Edited by Cynthia C. Kelly, with an Introduction by Richard C. Rhodes
New York: Black Dog and Leventhal, 2007, photographs, illustrations, xiv+495 pp. , $24.95 Reviewed by David C. Cassidy
The Manhattan Project to build the atomic bomb during World War II has become the paradigm of Big Science. Everything about it was big: the record funding; the 125,000 people from all walks of life devoted to the effort; the unparalleled mobilization of industry, government, and science in the midst of a world war; the stupendous power and destruction unleashed by the weapons produced; and the legacy of profound human, historical, security, and political questions that remain to this day.
The discovery of nuclear fission, the prospect of a bomb, the outbreak of war in Europe, and the start of a German military research effort had all occurred by 1939. But not until 1942 were the Manhattan Project, Enrico Fermi’s first nuclear reactor, and the administrative apparatus for the project in place. And not until the following year, with the arrival of General Leslie R. Groves and J. Robert Oppenheimer (see photo on p. 1) in Los Alamos, did the Manhattan Project begin in earnest. By mid-1945 it had produced the uranium and plutonium bombs. Two years later the project was disbanded upon the founding of the Atomic Energy Commission.
Cynthia C. Kelly, president of the Atomic Heritage Foundation, and her advisory staff have assembled in one large volume an amazingly broad and inclusive array of eyewitness accounts, documents, reports, and interviews covering nearly every aspect of the Manhattan Project, from the early inklings of nuclear energy, to the work of building the bombs, to contemporary efforts in both art and history to comprehend the legacy of this transformative undertaking. The Manhattan Project
is indeed, in the words of Richard Rhodes, a fitting “memorial anthology” to the 65th anniversary of the project’s birth.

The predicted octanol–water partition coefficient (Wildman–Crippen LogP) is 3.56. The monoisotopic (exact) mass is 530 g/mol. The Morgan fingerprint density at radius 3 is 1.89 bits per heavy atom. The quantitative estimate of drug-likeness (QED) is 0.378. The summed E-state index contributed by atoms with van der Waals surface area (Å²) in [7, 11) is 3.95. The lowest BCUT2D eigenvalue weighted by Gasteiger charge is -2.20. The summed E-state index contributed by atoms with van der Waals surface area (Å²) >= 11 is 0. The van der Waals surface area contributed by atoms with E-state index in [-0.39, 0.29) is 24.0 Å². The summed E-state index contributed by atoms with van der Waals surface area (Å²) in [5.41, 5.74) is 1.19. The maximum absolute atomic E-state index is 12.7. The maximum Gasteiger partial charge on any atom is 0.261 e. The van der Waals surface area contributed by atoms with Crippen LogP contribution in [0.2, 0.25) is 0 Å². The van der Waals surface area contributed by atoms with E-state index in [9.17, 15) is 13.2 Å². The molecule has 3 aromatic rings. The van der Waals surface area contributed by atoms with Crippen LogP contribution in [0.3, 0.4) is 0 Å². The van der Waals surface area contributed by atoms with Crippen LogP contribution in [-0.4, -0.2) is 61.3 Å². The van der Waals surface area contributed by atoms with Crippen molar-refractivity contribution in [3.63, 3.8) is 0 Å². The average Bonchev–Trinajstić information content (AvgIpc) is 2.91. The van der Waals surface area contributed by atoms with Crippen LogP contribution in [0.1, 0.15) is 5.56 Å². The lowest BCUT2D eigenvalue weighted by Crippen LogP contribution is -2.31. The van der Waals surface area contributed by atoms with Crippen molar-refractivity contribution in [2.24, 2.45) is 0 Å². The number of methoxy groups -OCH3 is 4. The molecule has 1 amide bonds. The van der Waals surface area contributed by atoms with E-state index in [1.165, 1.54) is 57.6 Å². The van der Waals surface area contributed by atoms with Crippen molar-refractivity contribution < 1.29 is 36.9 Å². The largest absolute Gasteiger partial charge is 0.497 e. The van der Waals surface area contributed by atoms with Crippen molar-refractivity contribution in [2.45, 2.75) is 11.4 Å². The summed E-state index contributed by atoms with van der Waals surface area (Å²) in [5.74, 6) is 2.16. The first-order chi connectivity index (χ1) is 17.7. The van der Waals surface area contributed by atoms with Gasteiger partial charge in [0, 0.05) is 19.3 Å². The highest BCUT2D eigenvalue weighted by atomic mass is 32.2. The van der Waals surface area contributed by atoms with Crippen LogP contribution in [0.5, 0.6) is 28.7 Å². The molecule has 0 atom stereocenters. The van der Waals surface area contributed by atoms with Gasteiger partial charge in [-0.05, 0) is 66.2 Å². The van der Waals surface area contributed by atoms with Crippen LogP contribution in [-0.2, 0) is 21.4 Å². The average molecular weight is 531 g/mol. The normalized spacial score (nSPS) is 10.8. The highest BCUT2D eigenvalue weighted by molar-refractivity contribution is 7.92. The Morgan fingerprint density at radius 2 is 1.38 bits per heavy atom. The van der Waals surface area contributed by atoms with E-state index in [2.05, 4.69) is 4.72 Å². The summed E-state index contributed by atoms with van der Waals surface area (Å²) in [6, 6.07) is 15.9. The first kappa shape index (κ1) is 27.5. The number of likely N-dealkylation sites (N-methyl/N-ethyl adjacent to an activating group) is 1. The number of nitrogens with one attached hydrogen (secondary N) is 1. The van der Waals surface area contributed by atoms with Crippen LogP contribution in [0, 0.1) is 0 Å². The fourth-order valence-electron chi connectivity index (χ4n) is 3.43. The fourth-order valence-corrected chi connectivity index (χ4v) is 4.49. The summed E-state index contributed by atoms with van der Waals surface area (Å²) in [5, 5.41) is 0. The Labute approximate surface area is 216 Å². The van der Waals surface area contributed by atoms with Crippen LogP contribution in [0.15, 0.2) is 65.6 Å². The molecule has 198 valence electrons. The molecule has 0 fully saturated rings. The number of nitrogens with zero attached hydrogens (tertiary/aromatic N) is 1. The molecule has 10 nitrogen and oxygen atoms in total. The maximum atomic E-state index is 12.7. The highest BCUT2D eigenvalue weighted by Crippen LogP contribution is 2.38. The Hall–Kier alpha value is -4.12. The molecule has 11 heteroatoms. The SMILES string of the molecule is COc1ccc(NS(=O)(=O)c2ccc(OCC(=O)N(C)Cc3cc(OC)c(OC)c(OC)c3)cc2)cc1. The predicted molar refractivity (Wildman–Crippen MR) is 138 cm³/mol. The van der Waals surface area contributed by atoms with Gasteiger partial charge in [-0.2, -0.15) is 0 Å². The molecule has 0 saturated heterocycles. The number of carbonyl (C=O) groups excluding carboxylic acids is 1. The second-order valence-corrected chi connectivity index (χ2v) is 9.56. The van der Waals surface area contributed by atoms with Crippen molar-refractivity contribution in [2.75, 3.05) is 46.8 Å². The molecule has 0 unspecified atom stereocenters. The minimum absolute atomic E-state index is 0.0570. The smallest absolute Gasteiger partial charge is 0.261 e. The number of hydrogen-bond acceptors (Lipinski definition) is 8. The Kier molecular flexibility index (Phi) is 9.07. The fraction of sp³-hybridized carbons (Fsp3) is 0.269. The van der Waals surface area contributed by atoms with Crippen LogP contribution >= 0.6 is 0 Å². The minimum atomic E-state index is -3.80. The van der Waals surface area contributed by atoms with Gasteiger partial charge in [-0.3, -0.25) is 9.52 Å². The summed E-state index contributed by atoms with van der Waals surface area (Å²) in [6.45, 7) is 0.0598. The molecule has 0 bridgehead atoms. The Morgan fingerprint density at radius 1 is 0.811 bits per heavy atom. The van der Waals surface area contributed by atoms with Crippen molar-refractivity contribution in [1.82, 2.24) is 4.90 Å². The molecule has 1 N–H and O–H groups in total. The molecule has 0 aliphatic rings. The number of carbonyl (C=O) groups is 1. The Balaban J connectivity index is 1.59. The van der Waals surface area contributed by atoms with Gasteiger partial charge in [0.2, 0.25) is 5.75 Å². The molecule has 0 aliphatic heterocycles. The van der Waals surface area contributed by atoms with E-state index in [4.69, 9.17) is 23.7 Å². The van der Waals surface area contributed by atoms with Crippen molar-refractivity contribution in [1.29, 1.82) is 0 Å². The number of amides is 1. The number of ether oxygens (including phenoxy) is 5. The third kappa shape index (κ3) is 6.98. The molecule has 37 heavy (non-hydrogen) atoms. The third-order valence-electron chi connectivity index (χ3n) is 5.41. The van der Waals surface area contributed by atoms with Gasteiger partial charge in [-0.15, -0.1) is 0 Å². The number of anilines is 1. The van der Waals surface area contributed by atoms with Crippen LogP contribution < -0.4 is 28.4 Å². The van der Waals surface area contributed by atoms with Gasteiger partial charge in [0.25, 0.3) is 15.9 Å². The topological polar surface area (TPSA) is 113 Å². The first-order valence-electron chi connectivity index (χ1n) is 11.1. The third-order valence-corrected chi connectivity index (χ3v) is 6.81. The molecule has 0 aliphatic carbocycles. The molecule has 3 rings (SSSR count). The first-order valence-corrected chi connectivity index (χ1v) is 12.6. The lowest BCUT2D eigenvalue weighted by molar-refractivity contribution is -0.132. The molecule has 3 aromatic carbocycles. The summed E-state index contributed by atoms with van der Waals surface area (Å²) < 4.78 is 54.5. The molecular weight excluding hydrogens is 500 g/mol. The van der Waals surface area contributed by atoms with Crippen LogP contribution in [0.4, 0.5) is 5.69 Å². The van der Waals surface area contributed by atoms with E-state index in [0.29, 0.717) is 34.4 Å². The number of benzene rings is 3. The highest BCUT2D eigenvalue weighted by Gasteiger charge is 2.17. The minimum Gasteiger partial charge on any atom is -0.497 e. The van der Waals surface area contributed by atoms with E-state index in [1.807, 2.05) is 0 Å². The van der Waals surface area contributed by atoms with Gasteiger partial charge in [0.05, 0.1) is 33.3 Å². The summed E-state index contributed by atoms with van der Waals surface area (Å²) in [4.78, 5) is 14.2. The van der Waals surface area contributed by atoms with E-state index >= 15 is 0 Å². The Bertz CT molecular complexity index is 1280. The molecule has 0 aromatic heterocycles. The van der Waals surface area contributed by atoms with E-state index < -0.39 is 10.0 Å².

The 129 items included in this anthology are divided into nine sections, beginning with early thoughts about a fission bomb. This section is followed by others on the administrative maneuvering of 1942; the selection and collaboration of the “odd couple,” Groves and Oppenheimer; the experiences of workers at Los Alamos, Oak Ridge and Hanford; the problems of secrecy, spies, and counterintelligence; the Trinity test of July 1945; the dropping of bombs on Japan; reflections of scientists, politicians, and later historians on the use of the bomb; and efforts since the 1950s to counter the threat of nuclear war. The only topics I regret not finding here are the science and the technology of bomb construction. A broadly accessible excerpt from an available source, or an appendix on the physics and its application, would have given readers fuller insight into what the project was all about and why such a massive undertaking was required to achieve its goal.
Essentially all the documents are presented in excerpts from a paragraph to several pages long, encompassing some of the key writings on each of the above topics. This approach works well, as each section provides readers with a broadly rounded introduction to the subject that they could not obtain from a single source. (Those wishing to consult the complete works will find them listed by section in the credits.) For example, the section on life in the secret cities provides a good sense of the “excitement, devotion, patriotism” (Oppenheimer) of the people involved. The section on the various people represented extends far beyond the senior scientists to stories of the many women workers, the male workers’ wives, the children, a pipe fitter, the owner of a tea house, the southern blacks recruited to work at Oak Ridge, and a wonderful account of the “Tennessee Girls” hired as machine operators. (I wish there were more about the Native Americans of the Los Alamos region, many of whom were hired as maids and nannies.) Even more, this section provides a sense of the engagement and the nostalgia many later felt for that unique moment when people of all types and from many backgrounds joined together to achieve success in an exciting cause—a generation-defining event reflected perhaps in a similar way in later events such as Woodstock. It was, as Rhodes titles his introduction, “a great work of human collaboration.”